When I was in my early teens I read everything I could get my hands on by Ayn Rand. She was my idol. My heroine. My voice I could not find. I wanted to be Dagny Taggart, the heroine of her novel, Atlas Shrugged. I wanted to be tall, angular, blonde. I wanted Dagny's piercing blue eyes. Her strong voice. Her passionate pursuit of her dreams and goals. Dagny was a no-nonsense, focused, driven, altruistic, independent business woman who believed the state had no business running her business. I wanted to be Dagny.
Lofty dreams for a short, dark, rounded girl. Challenging.
In the journey from teenhood to adulthood, I gave up trying to change my look. Wasn't going to happen. Once I reached the limits of my 5'2" height, I accepted my fate of being 'vertically challenged' and settled into letting go of trying to scale the highest peaks. I was never going to make it to the top, I told myself, and held myself back from even trying. As to being angular and blonde, well, that too was relegated to childhood fiction. Wasn't going to happen. I hadn't much enjoyed math-induced angular explorations, finding angles on my not so angular body was an even more difficult proposition.
In Richard Wagamese's novel, "Dream Wheels", Joe Willie Wolfchild, a rodeo cowboy, loses his dream to an encounter with a bull. He doesn't know who he is without his dream and falls into a stormy silence back on the ranch his parents and their parents before them had settled into when their dreams had been stomped on in the harsh reality of the rodeo ring. For his parents, their Native traditions sustain them. For Joe Willie, his anger fuels him. It corrodes him from the inside out like the rust on the truck he's restoring that his parents once used to take them from rodeo to rodeo when they too shared in the dream of being Champion Bull Riders. He doesn't know what to do with his anger, but a bear walks into his vision and gives him permission to growl through his pain so that he can get through grieving the past into living the life of his dreams renewed.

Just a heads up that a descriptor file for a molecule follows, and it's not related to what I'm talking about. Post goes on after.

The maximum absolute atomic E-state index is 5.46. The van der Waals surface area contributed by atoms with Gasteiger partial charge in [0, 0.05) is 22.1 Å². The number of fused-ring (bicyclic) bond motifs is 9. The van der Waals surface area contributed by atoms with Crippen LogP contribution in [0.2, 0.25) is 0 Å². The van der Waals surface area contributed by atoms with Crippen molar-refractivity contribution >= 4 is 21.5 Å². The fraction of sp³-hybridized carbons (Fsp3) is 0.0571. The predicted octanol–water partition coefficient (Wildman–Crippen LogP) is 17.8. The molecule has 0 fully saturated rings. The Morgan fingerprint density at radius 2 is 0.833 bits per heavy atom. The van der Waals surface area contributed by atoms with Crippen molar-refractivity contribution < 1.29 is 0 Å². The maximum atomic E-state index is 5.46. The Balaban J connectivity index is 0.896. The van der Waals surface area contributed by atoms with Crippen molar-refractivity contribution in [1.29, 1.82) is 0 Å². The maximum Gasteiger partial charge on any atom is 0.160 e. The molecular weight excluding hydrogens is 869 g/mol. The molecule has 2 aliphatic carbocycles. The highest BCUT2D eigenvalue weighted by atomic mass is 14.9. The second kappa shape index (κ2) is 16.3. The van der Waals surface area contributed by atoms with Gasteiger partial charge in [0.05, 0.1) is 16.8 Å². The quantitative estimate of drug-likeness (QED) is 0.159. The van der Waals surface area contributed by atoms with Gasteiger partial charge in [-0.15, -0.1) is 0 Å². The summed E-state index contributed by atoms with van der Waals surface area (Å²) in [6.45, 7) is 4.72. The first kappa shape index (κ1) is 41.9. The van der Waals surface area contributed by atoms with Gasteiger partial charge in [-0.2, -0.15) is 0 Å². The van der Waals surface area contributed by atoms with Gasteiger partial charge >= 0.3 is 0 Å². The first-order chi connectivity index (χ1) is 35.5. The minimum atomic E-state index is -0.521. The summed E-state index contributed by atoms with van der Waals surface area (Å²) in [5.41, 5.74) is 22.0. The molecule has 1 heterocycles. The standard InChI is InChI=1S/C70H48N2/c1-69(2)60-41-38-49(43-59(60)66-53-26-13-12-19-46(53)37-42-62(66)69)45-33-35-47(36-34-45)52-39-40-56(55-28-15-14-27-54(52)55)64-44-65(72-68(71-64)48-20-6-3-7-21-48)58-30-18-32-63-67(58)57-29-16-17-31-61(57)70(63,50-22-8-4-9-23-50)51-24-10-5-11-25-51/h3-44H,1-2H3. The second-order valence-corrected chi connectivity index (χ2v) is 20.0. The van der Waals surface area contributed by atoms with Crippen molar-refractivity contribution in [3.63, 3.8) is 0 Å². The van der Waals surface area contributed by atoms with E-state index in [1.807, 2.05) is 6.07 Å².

Towards the denouement of the novel, Joe Willie tells Claire, a battered woman who has come to the ranch looking for her son, "In rodeo you always have to qualify for the big round. To prove your worth. She [the bear] meant that life isn't rodeo. That I qualify. That I'm a part of things regardless. Guess I forgot that. Or never learned it in the first place."
No matter our position on the rungs of success, how lost we are on the road of possibilities, or where we stand in the circle of life, we are a part of it. A part of the life around us. The life of our families, our communities, our world. Our past has brought us here. Our future lies untold. Our present is the moment in which we shine. In which we can choose to step into life, or away from living. Where we can choose to step towards making our dreams come true or into the darkness of moving away from living our dreams.
Sometimes, our dreams are built on fantasy, like me wanting to look like Dagny Taggart. Regardless of our height, our size, our wealth, or a thousand other equations, however, we gotta have a dream to make a dream come true. Dreams are ours to qualify. To paint. To live -- Or to let go of.
The question is: What's your dream? Are you treating yourself as a qualifier, claiming your rightful place at centre stage of your life unfolding around you? Or, are you letting your dreams fall by the wayside, using anger as a reason to avoid, to let go, to hang up on yourself? Do you measure the world as unfair, unjust, so that you can walk away from your dreams? Or, do you measure yourself as a winner, the architect of your life, the person who can make it happen because you are worthy of your dreams come true?